Sunday, September 23, 2012

Teacher of the Month - Kristin Leal

Kristin Leal is one of New York Yoga’s most trusted and treasured teachers, with a list of accomplishments very difficult to summarize. In addition to teaching yoga, she is a Licensed Massage Therapist and Reiki practitioner, holds certifications in Thai massage and Neuromustular and Myofascial release, has created and led yoga teacher trainings all over the world, and helped create the ISHTA Marma Point teacher training. She is a huge anatomy junkie and can usually be found with a skeleton in her bag. Kristin’s passion for anatomy and her open, friendly demeanor create the space for students of all levels to be comfortable in their bodies and in their practices. Soothing, sweet, and grounding are all words that can be used to describe her class.

Join Kristin at the York Studio:
Mondays 6:05pm – 7:25pm Open Level Vinyasa
Mondays 7:35pm – 8:50pm Vinyasa Basics
Wednesdays 4:35pm – 5:50pm All Levels Vinyasa
Wednesdays 6:05pm – 7:35pm Vinyasa Basics

When did you first discover yoga?

In 1993 I went to a class with my best friend. We were both dancers and she brought me to the old Jivamukti Yoga School.

How long have you been teaching?

I started teaching soon after that. I was already teaching dance classes, so I started teaching some yoga within those. I also began teaching friends and people I worked with. This was before teacher trainings were really done. There were a few in the city, but it wasn’t popular at the time to do them. I have taken many trainings since, including one at Jivamukti with Adrienne Burke, an Anusara training with Betsey Downing PhD, and other trainings with Rodney Yee.

What makes your class unique?

I don’t know if it’s unique, but I try to broaden the idea of yoga as being something beyond asana. I try very hard to expand yoga’s definition to include bringing consciousness into each and every aspect of your living. I’m extremely passionate about anatomy and teaching it. My goal there is to get people excited to learn about their own form and to celebrate their uniqueness rather than thinking they have to conform to any one cookie-cutter shape.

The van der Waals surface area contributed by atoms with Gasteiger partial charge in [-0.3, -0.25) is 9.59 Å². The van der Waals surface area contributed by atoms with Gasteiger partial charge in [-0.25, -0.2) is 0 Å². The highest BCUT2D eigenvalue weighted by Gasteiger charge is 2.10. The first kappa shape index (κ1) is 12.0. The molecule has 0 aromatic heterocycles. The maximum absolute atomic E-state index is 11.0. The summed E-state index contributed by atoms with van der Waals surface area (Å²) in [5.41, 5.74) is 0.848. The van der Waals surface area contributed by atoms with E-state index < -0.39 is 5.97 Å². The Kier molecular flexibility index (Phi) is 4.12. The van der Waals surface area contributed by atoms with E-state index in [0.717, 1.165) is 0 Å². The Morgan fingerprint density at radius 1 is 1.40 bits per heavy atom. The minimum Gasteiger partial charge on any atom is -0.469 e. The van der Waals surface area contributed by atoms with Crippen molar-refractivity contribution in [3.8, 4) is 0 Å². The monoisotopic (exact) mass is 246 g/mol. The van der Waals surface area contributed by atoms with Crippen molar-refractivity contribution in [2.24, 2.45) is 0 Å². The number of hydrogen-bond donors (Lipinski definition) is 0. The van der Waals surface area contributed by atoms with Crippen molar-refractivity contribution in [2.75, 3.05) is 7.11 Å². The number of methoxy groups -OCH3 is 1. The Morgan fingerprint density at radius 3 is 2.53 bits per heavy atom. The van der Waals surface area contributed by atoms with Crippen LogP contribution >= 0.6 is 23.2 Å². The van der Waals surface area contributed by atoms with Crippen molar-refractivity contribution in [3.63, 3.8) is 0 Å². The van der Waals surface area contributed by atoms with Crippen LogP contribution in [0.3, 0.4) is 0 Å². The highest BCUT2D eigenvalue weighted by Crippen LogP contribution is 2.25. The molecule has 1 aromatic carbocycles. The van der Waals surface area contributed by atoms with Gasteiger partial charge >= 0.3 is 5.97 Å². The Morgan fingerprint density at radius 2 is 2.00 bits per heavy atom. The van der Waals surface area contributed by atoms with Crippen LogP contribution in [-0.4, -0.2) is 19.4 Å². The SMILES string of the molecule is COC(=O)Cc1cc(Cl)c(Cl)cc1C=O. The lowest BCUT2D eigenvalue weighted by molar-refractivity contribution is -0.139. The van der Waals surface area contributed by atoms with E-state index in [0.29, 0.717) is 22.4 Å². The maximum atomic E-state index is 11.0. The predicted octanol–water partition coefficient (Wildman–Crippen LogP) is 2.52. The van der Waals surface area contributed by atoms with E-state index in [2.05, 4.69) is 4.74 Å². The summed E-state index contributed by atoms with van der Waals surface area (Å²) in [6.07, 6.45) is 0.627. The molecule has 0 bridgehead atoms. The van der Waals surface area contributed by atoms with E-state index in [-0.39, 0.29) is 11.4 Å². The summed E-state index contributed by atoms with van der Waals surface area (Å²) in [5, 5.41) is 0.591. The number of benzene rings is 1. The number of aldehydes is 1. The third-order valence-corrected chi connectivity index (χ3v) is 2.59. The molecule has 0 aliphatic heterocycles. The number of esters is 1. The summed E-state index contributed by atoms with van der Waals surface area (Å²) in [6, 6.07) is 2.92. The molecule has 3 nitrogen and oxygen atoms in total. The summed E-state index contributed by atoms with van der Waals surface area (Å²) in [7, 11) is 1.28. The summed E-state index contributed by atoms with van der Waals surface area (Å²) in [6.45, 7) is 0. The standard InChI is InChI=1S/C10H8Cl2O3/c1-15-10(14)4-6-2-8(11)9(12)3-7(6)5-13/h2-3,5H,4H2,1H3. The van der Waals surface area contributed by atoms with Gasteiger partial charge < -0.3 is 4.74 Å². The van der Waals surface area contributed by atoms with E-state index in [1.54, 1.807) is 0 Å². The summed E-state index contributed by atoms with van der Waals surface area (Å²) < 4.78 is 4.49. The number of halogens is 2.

What is your favorite pose to teach?

Savasana. I think Tadasana and Savasana are the two most important poses. Tadasana is a wonderful way to learn how to truly stand in your own body and be in the moment of now. Savasana is how to really practice your surrender in that moment.

What is your favorite pose to practice?

Savasana. Surrender. There was a point where 10-15 years ago I was really into achieving different poses like arm balances and inversions, and I found that it doesn’t leave you with much, but a couple injuries. If you learn how to embody yourself, learn how to be present; that seems to be more useful.

Best advice for beginners?

Laugh, don’t take yourself too seriously. Do the best you can to engage, and let go.

Best advice for more advanced students?

Laugh, don’t take yourself too seriously. Keep taking classes and different teachers and keep your mind open the best you can.

What is your biggest yoga pet peeve?

I don’t really have them anymore. I used to have quite a lot of them: people texting in class, leaving early, not paying attention. But one of my teachers, Alan Finger, said, “You have to let people be where they are, and meet them there.” That really chilled me out.

How do you incorporate yoga into your daily life?

Yoga is my daily life.

Passions besides yoga?

Other than yoga I teach anatomy internationally, tantra philosophy, comparisons of the Western anatomical model and the Eastern esoteric model, as well as a Marma therapy course. I’m kind of a dork. I really just like studying anatomy and talking to whoever will listen to me about it. You could also say I have a passion for chocolate.

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